Pre-retirees obviously need to stash away money for the long-haul and let it grow, but what else can you do to prepare for a happy retirement? Obviously, measuring happiness is uniquely subjective. However, for retirees, there are three scientific ways to retire happy. Surprisingly, only one of them is financially related.
Think about the lifestyle you hope to lead in retirement, this begins by not only reviewing your finances but planning for the future and asking the tough questions, like how close should I live to my children? How will I stay active? When should I downsize or transition into a new home? Start by focusing on the three things you can control in retirement: health, time, and income.
1 | Value your health more than your wealth. In fact, a survey by Age Wave and Merrill Lynch of 3,300 pre-retirees and retirees said “good health” as the No. 1 key to happiness in retirement. The byproduct of increasing your health will allow you to engage in more prosocial behaviors and enjoy your wealth. This may seem like common sense but American’s struggle with the concept. According to the Centers for Disease control more than one-third (36.5%) of adults in the U.S. are obese. This is also a financial burden as the medical costs for people who have obesity were $1,429 higher on average than those of normal weight. Take the steps today to make your health a priority and you can check that box off on your way to retirement happiness.
2 | Maximize your time. According to research conducted in Taiwan which has a higher life expectancy than the U.S., the researchers concluded that the quality of one’s retirement is largely dependent on how retirees spend their free time. The researchers discovered that retirees with more free time weren’t happier than ones with less on their schedule. The “telling factor” was how the retirees used their idle hours. That’s why its no surprise the happiest retirees have multiple hobbies and they don’t do it in isolation. The Harvard School of Public Health found that people with strong social networks in retirement report good personal health at a rate two times higher than people who are isolated. Thus, spending your time interacting with others, volunteering or enjoying hobbies with friends is a sure fire way to retire happy.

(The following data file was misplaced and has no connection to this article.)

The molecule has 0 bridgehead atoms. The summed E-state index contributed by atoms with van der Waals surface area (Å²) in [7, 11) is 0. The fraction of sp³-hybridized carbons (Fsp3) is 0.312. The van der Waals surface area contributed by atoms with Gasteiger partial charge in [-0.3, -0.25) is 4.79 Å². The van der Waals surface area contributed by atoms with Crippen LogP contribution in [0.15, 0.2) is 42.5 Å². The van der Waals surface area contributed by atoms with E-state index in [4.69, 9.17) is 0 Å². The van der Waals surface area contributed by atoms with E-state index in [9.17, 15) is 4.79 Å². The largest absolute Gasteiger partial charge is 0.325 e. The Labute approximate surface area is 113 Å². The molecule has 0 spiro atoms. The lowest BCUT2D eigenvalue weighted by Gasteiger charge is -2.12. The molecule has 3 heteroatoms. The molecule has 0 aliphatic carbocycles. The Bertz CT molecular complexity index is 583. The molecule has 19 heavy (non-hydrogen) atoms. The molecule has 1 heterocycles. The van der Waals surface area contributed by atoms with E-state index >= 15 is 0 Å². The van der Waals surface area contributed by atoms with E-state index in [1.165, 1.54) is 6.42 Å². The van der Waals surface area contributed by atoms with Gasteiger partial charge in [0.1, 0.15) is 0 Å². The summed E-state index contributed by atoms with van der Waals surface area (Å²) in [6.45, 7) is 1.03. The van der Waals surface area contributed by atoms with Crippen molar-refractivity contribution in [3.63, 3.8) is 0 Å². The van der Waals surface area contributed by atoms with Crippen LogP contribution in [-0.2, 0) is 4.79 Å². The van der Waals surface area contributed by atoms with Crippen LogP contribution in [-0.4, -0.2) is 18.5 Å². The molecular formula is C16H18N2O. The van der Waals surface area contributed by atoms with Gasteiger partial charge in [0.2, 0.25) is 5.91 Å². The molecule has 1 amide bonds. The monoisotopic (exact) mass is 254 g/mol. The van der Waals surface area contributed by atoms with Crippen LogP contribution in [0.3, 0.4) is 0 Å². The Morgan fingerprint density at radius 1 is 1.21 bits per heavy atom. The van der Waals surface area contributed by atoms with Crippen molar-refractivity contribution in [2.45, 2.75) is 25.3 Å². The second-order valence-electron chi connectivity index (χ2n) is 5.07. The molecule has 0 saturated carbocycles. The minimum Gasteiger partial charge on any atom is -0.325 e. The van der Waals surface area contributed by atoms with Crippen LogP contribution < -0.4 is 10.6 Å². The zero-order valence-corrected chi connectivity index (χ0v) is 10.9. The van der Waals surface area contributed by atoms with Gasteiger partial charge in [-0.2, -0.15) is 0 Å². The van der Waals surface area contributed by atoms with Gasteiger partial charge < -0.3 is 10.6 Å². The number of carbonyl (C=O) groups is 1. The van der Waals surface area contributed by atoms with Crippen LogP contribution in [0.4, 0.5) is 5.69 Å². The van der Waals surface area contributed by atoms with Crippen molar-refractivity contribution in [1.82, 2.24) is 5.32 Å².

3 | Make your income predictable. This makes sense mathematically and psychologically, its crucial for retirees to feel confident about their wealth. The former Towers Watson happiness survey from 2016 found that retirees who rely mostly on investments had the highest financial anxiety. “Almost a third of retirees who get less than 25% of their income from a pension or annuity were worried about their financial future; of those who receive 50% or more of their income from such a predictable source, just under a quarter expressed the same anxiety.” Creating a predictable income in retirement may seem like a daunting task but it doesn’t have to be if you find the right financial adviser to partner with, preferably a fee-only independent adviser.
In conclusion, by combining these three elements (health, time and income) in such a way that is matched to your lifestyle will create a retirement that is personally fulfilling. Start by covering the basics, join a gym, start a new hobby, and complete a personalized financial plan with realistic return and expenditure assumptions. Happy retirements need to go beyond the numbers.
– Timothy Hooker, Accredited Investment Fiduciary AIF®
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Center for Disease Control (https://www.cdc.gov/obesity/data/adult.html)
Mattive, Nilus. (2017) The Rich Life Roadmap. (https://www.theinvestorspodcast.com/blog/investor-not-see-signs-bear-market-coming/)
“Social networks and volunteering linked with good health worldwide”. Karen Feldscher. Harvard School of Public Health February 28, 2012. (https://www.hsph.harvard.edu/news/features/berkman-social-networks-volunteering-health/)